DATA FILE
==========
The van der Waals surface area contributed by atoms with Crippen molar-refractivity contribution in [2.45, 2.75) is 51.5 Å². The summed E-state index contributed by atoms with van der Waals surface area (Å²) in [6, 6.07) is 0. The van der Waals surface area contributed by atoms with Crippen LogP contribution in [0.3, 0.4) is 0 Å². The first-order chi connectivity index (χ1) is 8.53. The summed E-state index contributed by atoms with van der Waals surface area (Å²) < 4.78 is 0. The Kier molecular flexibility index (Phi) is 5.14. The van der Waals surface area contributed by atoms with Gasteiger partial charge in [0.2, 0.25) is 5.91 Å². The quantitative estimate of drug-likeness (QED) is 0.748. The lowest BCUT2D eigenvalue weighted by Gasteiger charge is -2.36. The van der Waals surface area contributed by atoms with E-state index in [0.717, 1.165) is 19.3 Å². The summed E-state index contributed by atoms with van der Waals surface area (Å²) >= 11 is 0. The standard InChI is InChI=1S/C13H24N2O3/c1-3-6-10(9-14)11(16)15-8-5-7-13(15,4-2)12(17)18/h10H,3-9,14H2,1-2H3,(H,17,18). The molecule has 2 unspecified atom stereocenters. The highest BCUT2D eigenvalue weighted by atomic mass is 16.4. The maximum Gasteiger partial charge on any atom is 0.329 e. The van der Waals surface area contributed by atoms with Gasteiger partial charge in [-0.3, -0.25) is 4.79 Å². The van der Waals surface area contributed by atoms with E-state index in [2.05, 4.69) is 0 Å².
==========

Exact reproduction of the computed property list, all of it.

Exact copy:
The van der Waals surface area contributed by atoms with Crippen molar-refractivity contribution in [2.45, 2.75) is 51.5 Å². The summed E-state index contributed by atoms with van der Waals surface area (Å²) in [6, 6.07) is 0. The van der Waals surface area contributed by atoms with Crippen LogP contribution in [0.3, 0.4) is 0 Å². The first-order chi connectivity index (χ1) is 8.53. The summed E-state index contributed by atoms with van der Waals surface area (Å²) < 4.78 is 0. The Kier molecular flexibility index (Phi) is 5.14. The van der Waals surface area contributed by atoms with Gasteiger partial charge in [0.2, 0.25) is 5.91 Å². The quantitative estimate of drug-likeness (QED) is 0.748. The lowest BCUT2D eigenvalue weighted by Gasteiger charge is -2.36. The van der Waals surface area contributed by atoms with E-state index in [0.717, 1.165) is 19.3 Å². The summed E-state index contributed by atoms with van der Waals surface area (Å²) >= 11 is 0. The standard InChI is InChI=1S/C13H24N2O3/c1-3-6-10(9-14)11(16)15-8-5-7-13(15,4-2)12(17)18/h10H,3-9,14H2,1-2H3,(H,17,18). The molecule has 2 unspecified atom stereocenters. The highest BCUT2D eigenvalue weighted by atomic mass is 16.4. The maximum Gasteiger partial charge on any atom is 0.329 e. The van der Waals surface area contributed by atoms with Gasteiger partial charge in [-0.3, -0.25) is 4.79 Å². The van der Waals surface area contributed by atoms with E-state index in [2.05, 4.69) is 0 Å².